Building Your Support System
Having a support system can be a key factor in helping you reach your weight loss goals. An source of encouragement and advice can not only help you stay on track, but can also help you learn, grow and make healthier choices and a more positive lifestyle.
“My support system helps me stay on the program during the tough times, like vacations and holidays,” says Angie Deeth, a lifetime Weight Watchers member and a Weight Watchers leader in Ajax and Oshawa. She lost 100 pounds and has kept the weight off for over 27 years. “They keep me honest and remind me how far I’ve come.”
So what can you do to ensure you are surrounded by a good support system?
Enlist your partner
A supportive partner can be incredibly helpful when starting your weight loss journey. Having someone close to you who understands you and can recognize your habits and actions will make losing weight easier.
“My husband is very, very supportive. A lot of times when we go out and socialize, he knows my actions. If he sees me hovering over the table with food, he will give me a subtle sign that means, "Do you really want to do that?" This is something that we have discussed beforehand.” Deeth says. “He also follows the program with me and eats the same healthy foods as me and encourages me to try different foods and recipes.”
A supportive spouse, friend or even close relative, can keep you feeling motivated and confident, which is imperative for attaining your weight loss goals.
Attend a local Weight Watchers meeting
Attending a Weight Watchers meeting to discuss your progress is not only a great way to receive support, but it’s also an opportunity to give support to those who are on a similar journey.
According to members from Angie’s meetings, by attending a Weight Watchers meeting they have “come to understand that they are not the only ones with these issues. They love the meetings because they get great ideas for food and how to get fitness in, and how, specifically, to make time for themselves,” says Deeth. “They’ve made the meetings a part of their routines, keeping them focused week-to-week and they are really starting to understand the importance of fulfilling their needs and taking time for themselves.” Other members credit the meetings for helping them to stay grounded, focused and on track. “Sometimes you might think you don’t need the meeting because you’ve been exercising and keeping on track, but that is when the meeting needs you,” says Deeth. “It's about supporting each other whether you’re on goal or you’re struggling.”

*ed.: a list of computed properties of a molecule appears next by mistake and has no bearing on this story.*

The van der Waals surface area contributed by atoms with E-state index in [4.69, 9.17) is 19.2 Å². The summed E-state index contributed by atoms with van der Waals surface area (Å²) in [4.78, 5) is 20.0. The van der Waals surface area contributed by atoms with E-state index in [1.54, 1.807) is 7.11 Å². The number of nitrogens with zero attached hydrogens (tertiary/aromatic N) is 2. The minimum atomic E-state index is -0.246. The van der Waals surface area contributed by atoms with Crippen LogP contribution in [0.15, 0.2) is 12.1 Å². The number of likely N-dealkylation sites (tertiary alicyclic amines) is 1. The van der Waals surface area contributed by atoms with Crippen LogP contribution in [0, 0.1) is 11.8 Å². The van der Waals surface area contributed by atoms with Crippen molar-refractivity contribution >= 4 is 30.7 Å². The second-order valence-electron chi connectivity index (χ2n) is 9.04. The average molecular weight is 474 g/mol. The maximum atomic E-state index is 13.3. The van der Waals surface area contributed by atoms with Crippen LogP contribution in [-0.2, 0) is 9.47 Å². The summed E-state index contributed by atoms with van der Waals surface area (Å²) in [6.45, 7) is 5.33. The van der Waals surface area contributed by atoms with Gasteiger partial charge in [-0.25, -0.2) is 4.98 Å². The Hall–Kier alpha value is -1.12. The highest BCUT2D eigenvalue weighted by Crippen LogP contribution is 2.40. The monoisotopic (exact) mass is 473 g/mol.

Be your own biggest fan
Getting support from others is a huge part of losing weight, but it’s equally important to support and love yourself. If you don’t support yourself, it becomes difficult to ask others to support you. While on your weight loss journey, you might beat yourself up over a minor slip-up, but negative thinking will only hinder your progress. “Positive self-talk is important. Always remind yourself about how far you’ve come and what you've accomplished,” says Deeth. Remember that what you say to yourself will have the same emotional effect that it would have on a friend who is struggling with the same issue.
Another important aspect of taking care of yourself is being able to ask for help. “First and foremost, if I have an issue with something, I ask for help,” says Deeth, who also credits Weight Watchers’ 24/7 Online Chat for helping her in times of need. Because even the best cheerleader realizes she needs to rely on her squad sometimes.
The benefits of having a positive support system are numerous. A support system reminds you of your goals, encourages you, and helps you get through the tough times. What is probably the most valuable aspect of a support system, though, is its ability to help you see the big picture. “My support system helps me by reminding me how far I’ve come,” says Deeth. “If I mess up, the members will say to me, ‘Okay, so you made a little slip-up, but look at what you have accomplished over 27 years by keeping your weight off.’ It’s not about focusing on making mistakes, but moving past them and remembering how much you’ve accomplished already.”